Desegmentation of Financial Services and the Institutionalization of Asset Management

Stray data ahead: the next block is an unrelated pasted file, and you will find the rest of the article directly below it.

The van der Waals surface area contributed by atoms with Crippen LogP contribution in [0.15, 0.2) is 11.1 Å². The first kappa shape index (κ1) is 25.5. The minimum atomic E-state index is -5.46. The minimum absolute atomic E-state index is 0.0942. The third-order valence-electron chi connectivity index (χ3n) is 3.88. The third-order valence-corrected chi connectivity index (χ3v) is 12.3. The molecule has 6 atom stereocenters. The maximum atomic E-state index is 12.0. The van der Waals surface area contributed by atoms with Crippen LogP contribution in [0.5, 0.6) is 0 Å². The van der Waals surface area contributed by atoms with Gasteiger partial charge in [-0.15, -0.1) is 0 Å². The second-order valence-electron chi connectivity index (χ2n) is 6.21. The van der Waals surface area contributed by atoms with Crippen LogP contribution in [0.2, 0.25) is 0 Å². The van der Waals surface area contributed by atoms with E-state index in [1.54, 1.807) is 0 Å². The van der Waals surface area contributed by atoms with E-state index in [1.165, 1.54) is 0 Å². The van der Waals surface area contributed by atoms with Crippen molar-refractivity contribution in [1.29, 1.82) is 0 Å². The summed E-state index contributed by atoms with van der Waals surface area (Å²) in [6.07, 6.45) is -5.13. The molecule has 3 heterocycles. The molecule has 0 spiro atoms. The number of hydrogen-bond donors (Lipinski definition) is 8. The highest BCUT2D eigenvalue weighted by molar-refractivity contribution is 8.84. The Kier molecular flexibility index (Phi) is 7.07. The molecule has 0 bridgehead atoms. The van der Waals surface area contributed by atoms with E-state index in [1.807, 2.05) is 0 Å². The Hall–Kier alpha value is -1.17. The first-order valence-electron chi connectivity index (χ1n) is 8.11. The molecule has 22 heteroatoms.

Traditionally, intermediation between borrowers and savers occurred through banks and securities firms, with banks lending depositors’ funds directly to firms, and securities firms providing the distribution of new issues of debt and equity to individual investors, pension funds, and insurance companies. Two notable trends have eroded this traditional view of financial intermediation. First, from the supply side, nonbank financial institutions have been slowly competing away banks’ traditional assets, by facilitating the securitization of finance and also by offering financial services that have historically been provided almost exclusively by banks. Investment banks, securities firms, asset managers, mutual funds, insurance companies, specialty and trade finance companies, hedge funds, and even telecommunications, software, and food companies are starting to provide services not unlike those traditionally provided by banks. Second, on the demand side, households have bypassed bank deposits and securities firms in order to hold their funds with institutions better able to diversify risks, reduce tax burdens, and take advantage of economies of scale. The result has been dramatic growth in the size and sophistication of institutions that specialize in investing money, increasingly on a global basis, on behalf of households.